Northern Lights Public Schools (NLPS) is entering an important phase in its work to improve student mental health and wellness.
“A key part of our plan is engaging parents and providing them with opportunities that will help them to support the mental health of their children,” said Board Chair Karen Packard. “Now that we have gained some momentum with building capacity with our school staff and programming for our students, we want to focus on ways we can work together and with our community to better support our youth.”
All students in Kindergarten to Grade 12 will be taking part in a student mental health survey in March to help the division identify where students need support, what factors are impacting their mental health, and what aspects of mental health the division should focus on. The division will also be launching a survey for parents to learn more about their perspectives on student mental health, what resources they may need to support their children, and what challenges they may be experiencing in accessing services. Parents will receive an email later this month with a link to the survey.
“It is important for us to get some input from parents about how we can support them and continue to advocate for our students,” said Packard.
The division’s Mental Health Plan can be found on the nlpsab.ca website and includes links to more detailed information about various parts of the plan.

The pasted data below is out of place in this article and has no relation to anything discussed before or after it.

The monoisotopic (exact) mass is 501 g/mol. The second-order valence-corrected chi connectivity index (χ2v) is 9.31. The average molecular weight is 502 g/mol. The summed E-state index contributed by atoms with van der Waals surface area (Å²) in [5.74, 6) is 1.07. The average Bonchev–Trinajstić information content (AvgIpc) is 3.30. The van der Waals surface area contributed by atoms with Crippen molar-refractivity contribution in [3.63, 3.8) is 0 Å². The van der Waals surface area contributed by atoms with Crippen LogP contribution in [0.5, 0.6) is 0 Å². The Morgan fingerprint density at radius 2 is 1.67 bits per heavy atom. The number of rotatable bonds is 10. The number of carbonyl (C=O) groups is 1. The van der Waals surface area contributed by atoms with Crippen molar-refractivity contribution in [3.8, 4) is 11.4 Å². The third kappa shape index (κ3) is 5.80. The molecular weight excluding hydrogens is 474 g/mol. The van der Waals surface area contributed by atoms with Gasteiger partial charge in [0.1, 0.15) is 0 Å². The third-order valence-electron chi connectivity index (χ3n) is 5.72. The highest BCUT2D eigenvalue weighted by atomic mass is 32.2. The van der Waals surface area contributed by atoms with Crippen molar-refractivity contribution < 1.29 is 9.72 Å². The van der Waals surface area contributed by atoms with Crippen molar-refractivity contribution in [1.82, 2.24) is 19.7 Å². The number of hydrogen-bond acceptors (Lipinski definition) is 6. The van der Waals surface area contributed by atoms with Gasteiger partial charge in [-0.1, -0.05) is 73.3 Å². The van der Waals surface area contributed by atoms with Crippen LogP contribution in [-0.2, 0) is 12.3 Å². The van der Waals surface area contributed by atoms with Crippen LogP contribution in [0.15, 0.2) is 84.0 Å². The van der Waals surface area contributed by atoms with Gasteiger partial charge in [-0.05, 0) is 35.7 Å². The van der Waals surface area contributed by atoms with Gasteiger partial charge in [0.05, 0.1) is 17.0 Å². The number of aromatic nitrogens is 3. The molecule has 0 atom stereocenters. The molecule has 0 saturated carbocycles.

Here are some of the ways that the division has been working to improve the mental health and wellness of all of their students:
This action involves developing and delivering a menu of capacity-building training sessions for staff.
NLPS is fortunate to receive a grant through the Alberta Health Services Mental Health Capacity Building project. Our project is called Successful Families. Successful Kids and through the grant we are able to hire a project coordinator and wellness coaches that work in each region of the division.
Their Wellness Coaches have developed a series of presentations for staff, students and parents. They can facilitate these sessions in classrooms and have also worked with teachers to incorporate the information into lessons that align with the curriculum or other classroom activities. Prior to the pandemic, in-person sessions were offered to parents and online sessions continue to be available. Parent sessions cover topics such as vaping, digital addiction, anxiety versus stress, and hope.
NLPS Wellness Coaches also work with other community groups to offer sessions to the whole community. For example, they work with Lac La Biche County FCSS to organize an It Starts with Hope parent group that offers monthly sessions for parents on many topics related to mental health, parent-child relationships, and child development.
The division’s most recent professional development day for staff on November 26 focused on Mental Health Literacy. All staff completed Go To Educator training to help NLPS establish a common understanding and language for discussing mental health.
Go To Educator provides a suite of learning opportunities that includes training for teachers, curriculum they can use in classrooms from K-12, as well as programs specifically for Grade 12 students to prepare them for life after graduation. There are also parent sessions that have been developed.
The training focuses on understanding how to foster and maintain good mental health, understanding mental disorders and their treatments, decreasing stigma, and understanding how to seek help and use referral pathways to health care services.